The Green-Duwamish River flows 93 miles from the Cascade Mountains to Elliott Bay through rural, agricultural, suburban, urban, and industrial land. The river is an important ecological, cultural, and economic resource in the region for people, plants, and wildlife. The river provides critical habitat for endangered salmon, which are important food supply for Orca whales.
What’s the problem?
Over the last 150 years, many native trees and shrubs have been removed from the banks of the Green-Duwamish River and its tributaries. The river is frequently exposed to direct sun, heating the water. Higher water temperatures create conditions that are unhealthy and sometimes lethal for our native salmon species, including the endangered and culturally-important Chinook salmon. The lack of trees and shrubs has also resulted in fewer insects that feed birds, salmon, and other wildlife and a lack of wood to create complex habitat for fish.
Without tree cover, the river heats up as it travels through the Green River Valley creating unhealthy conditions for salmon.
The River Needs Trees
Planting and maintaining trees and shrubs along the water’s edge benefits not only salmon, but the health of our community. We need more trees and shrubs along the river to keep it healthy, cool, and clean for people and wildlife.
A healthy shoreline of trees and shrubs:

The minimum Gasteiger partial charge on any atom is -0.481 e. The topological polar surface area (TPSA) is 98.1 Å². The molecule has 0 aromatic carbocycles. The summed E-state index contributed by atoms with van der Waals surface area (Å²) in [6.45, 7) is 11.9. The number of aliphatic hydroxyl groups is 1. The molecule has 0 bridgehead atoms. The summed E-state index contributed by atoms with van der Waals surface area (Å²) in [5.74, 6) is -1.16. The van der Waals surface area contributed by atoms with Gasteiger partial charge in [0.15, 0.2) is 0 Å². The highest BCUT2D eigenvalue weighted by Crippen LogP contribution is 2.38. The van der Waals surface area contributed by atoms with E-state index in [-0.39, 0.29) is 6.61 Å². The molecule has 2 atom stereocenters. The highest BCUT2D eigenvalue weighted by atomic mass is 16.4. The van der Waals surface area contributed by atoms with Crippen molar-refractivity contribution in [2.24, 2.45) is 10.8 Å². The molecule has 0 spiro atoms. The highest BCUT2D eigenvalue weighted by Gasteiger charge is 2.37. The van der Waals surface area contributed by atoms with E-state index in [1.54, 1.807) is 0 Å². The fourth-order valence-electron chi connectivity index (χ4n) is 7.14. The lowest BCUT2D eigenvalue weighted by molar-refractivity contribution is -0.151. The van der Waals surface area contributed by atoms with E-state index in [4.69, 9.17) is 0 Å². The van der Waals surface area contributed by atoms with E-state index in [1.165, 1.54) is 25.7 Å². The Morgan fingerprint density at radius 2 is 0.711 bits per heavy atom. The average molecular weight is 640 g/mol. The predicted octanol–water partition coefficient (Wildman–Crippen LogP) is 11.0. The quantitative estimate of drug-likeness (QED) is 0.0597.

- Keeps the river healthy for wildlife.
- Filters pollutants from the air and capture rainwater to reduce stormwater runoff to keep the river water clean.
- Increases water infiltration and storage in the watershed, improving summertime flows in the river.
- Provides people with needed shade on a hot summer day, fresh air, and contributes to overall health and well-being.
- Creates more inviting places for outdoor recreation and a change of scenery every season.
- Creates economic benefits for businesses, including increased land value, reducing landscaping costs, and increasing employee retention.
- Helps neighborhoods stay cool, healthy, beautiful, and thriving.
- Creates positive ripple effects for the whole region: from helping salmon upstream to the orcas downstream, and your community right here!
Trees keep the Green-Duwamish River cool and clean for people and wildlife.
Green Duwamish Revegetation
Green Duwamish Revegetation is a coordinated group of agencies and non-governmental organizations working to increase vegetation along the Green Duwamish River and its tributaries to benefit fish, wildlife, and the community. Partners are working throughout the Green Duwamish watershed on projects to remove invasive species, plant native trees and shrubs, and improve habitat for fish and wildlife.